Assuming, now, that coming to believe (c) is sufficient to get our subject to form the first-order belief that Socrates is mortal, her reasoning is done. Familiarly, however, nothing like this will do as a fundamental account of how we reason. This is because the transition from (a) and (b) to (c) in this argument is itself a modus ponens transition. Taking the subject to perform this inference, therefore, presupposes exactly the capacity that we were hoping to explain.[8]

I have assumed so far that rules figure in our subject’s thinking as the contents of beliefs. But this assumption may well be challenged: perhaps being committed to a rule of reasoning is a sui generis type of state, which is on the one hand assessable for rationality and on the other capable of directly motivating belief in the right circumstances. Thus, for example, upon coming to believe that if Socrates is human then he is mortal and that Socrates is human, a subject committed to the rule (MP) does not have to reason to the conclusion that she is rationally permitted to believe that Socrates is mortal — she need be in no doxastic state from whose content such a conclusion would follow. Rather, her commitment is manifested in the fact that she is disposed to believe in this way. Such a view, therefore, would seem to avoid having to explain reasoning in terms of further reasoning.

One problem with such views is that we seem to have no clear conception of what such non-doxastic states of commitment are. Suppose, first, that such states simply consist in dispositions to believe in the relevant ways. This is not satisfying, because a subject’s disposition to infer in accordance with — say — (MP) would be in need of explanation, just as much as her actual modus ponens inferences. Thus the relevant states cannot be mere dispositions to believe, but rather states that ground and explain the subject’s dispositions to believe in accordance with the relevant patterns — say, in accordance with the rule (MP).

Crucially, however, not just any sort of explanation would do: what we want is a kind of rationalizing explanation, an explanation that would show the relevant patterns of belief to be rational from our subject’s point of view.[9] Thus the states in question need to be states of a sort such that, in ascribing them to the subject, we partially specify her epistemic perspective on a certain subject-matter — namely, what would be rational for her to believe. Needless to say, paradigmatic states of this sort are beliefs — which, by hypothesis, the states in question are not.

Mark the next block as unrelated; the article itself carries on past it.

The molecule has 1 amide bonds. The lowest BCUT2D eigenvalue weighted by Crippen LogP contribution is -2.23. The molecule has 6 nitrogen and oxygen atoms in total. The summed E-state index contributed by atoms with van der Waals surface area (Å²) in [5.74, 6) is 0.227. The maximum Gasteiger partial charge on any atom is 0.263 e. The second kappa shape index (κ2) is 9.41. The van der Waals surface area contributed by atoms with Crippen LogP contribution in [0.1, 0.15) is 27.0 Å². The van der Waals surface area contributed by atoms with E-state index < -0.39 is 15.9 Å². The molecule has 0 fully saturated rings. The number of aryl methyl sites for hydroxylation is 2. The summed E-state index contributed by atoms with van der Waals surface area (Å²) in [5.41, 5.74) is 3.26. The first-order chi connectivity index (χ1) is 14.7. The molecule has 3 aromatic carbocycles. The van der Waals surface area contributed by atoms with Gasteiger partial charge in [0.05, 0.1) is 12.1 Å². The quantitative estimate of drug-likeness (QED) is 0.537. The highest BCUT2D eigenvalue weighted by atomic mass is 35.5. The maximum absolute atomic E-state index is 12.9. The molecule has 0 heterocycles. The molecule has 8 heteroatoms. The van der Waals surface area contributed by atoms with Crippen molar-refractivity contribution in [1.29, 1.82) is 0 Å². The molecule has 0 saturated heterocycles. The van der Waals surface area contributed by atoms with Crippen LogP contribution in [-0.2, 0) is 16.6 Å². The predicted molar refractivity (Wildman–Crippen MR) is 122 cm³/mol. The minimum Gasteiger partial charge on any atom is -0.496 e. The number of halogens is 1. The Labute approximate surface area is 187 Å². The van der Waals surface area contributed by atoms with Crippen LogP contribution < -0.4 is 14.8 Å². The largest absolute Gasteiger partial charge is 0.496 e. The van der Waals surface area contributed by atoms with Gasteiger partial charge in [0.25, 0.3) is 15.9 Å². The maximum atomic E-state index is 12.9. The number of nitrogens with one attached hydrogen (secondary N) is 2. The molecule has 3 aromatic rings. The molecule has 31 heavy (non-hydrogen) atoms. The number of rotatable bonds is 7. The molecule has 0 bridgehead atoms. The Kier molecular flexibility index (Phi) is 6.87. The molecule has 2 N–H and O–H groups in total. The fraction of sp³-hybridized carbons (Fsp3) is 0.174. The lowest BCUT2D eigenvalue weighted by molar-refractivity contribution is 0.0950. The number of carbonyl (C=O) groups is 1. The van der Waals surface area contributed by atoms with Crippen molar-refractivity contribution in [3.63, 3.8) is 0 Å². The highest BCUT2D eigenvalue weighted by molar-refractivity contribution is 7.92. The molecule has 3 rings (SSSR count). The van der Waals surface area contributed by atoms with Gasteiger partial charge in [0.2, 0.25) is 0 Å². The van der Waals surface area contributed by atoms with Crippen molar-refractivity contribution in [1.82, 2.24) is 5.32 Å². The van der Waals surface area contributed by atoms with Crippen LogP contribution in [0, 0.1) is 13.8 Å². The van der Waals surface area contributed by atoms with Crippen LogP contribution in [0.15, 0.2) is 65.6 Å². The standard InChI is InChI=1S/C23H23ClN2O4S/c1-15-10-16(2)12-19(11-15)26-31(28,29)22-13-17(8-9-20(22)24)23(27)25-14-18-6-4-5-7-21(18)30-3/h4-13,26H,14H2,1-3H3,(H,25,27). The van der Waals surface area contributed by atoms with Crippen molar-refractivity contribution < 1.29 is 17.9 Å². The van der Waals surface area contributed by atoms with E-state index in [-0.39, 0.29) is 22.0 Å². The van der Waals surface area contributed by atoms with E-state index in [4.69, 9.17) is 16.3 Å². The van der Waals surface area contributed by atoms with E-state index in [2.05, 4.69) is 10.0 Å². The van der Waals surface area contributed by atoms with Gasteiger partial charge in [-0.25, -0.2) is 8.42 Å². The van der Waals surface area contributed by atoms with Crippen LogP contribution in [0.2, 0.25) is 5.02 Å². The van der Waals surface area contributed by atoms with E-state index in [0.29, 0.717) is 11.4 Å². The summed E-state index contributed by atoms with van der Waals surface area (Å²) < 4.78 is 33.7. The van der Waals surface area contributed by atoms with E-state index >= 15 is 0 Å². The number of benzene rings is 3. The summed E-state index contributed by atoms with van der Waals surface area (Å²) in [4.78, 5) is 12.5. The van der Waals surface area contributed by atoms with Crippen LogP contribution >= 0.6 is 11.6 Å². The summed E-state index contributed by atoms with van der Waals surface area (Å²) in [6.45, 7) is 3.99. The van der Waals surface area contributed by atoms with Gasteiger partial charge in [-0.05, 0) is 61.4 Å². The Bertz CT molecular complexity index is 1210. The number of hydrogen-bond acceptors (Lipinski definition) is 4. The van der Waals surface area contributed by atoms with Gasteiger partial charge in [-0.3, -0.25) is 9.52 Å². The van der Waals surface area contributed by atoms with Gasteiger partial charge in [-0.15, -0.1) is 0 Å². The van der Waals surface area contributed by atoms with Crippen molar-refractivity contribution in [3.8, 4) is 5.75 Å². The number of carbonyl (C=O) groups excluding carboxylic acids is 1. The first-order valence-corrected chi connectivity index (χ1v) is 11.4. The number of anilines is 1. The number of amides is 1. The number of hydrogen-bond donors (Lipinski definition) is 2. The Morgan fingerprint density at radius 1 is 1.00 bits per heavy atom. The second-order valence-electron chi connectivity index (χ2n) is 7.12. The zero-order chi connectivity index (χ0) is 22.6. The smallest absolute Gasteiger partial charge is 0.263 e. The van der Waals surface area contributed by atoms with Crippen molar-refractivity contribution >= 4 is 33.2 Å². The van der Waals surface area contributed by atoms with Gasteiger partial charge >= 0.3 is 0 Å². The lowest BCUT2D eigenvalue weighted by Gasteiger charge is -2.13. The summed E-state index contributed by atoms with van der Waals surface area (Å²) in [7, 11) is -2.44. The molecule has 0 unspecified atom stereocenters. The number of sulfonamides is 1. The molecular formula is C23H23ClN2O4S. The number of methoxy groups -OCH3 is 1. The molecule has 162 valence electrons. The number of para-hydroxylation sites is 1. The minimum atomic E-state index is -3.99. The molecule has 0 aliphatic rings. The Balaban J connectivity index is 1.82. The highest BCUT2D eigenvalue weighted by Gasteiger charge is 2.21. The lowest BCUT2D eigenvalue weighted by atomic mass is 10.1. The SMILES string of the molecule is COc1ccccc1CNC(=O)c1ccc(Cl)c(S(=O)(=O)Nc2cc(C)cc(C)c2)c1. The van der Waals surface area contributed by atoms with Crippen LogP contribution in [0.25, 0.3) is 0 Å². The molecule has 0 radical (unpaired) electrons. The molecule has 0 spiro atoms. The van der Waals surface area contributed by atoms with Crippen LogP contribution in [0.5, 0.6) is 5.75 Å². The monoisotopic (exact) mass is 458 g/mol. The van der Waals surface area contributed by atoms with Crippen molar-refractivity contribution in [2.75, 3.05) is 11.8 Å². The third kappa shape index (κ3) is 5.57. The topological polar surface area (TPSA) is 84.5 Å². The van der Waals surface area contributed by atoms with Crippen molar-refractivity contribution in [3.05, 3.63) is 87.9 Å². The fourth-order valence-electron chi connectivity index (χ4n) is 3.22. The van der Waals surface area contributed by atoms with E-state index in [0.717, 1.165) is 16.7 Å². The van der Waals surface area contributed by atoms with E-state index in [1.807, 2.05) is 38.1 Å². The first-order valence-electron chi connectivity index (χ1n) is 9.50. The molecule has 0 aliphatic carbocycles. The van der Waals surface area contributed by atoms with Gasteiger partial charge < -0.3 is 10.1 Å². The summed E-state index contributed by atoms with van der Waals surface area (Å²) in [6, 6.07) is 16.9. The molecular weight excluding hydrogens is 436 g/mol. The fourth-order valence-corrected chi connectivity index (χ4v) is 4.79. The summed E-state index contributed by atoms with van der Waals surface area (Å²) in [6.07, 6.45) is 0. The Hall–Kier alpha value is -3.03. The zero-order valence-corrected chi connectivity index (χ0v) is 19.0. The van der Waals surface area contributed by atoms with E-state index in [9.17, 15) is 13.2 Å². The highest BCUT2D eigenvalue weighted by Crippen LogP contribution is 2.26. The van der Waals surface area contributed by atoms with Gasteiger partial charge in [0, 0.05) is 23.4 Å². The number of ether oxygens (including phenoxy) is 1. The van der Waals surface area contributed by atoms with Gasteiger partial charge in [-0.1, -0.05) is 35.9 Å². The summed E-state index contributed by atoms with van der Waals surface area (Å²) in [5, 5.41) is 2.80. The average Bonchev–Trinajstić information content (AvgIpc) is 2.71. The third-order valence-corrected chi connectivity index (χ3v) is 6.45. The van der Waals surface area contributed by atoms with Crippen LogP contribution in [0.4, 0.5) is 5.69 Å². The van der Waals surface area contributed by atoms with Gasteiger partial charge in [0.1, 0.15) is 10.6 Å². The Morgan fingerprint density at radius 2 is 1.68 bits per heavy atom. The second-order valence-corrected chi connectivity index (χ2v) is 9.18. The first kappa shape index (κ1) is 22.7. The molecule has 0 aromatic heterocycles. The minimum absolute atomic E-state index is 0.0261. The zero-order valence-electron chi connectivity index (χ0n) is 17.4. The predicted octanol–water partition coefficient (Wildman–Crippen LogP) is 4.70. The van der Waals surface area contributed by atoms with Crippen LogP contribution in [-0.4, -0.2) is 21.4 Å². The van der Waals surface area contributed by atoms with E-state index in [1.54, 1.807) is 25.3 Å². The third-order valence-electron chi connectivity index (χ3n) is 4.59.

But the real difficulty for the rule-following model in this area does not have to do with the precise nature of the states in question. The real difficulty is simply that the proposed rules of reasoning are the wrong type of thing to play the role required of them in reasoning. Consider again rule (MP) above. It is a rule about our subject’s own beliefs. But our subject is not supposed to be reasoning about her own beliefs; she is supposed to be reasoning about Socrates and his mortality. It is therefore no surprise that we have trouble finding a place for (MP) in her reasoning.

Although advocates of the rule-following model are quick to point out that the rules of reasoning are not the same thing as the rules of a formal system, the above considerations show that rules of reasoning they propose tend to remain formal, in a very important sense. They are rules that concern relations among representations — your beliefs or their contents — rather than the subject-matter you are reasoning about. It is this formality that makes it hard to see how the rule-following model can accommodate Frege’s condition. Intuitively, when you reason your attention is on the world, not on your beliefs or their contents (of course, your beliefs constitute your access to the world, and thus in reasoning you inevitably operate with your beliefs; but this is not the same thing as operating on your beliefs or their contents). Thus there is always a gap between what your reasoning is intuitively about and the manipulations of representations that the rule-following model predicts. Of course, a rather trivial bit of reasoning will typically bridge this gap: as we saw, a subject can reason from her grasp of the rule (MP) to the conclusion that she is rationally permitted to believe that Socrates is mortal (at least given certain assumptions about self-knowledge and the alignment of higher-order and first-order beliefs). But the need to appeal to reasoning at this point strongly suggests that following rules cannot be the most fundamental characterization of what we do when we reason.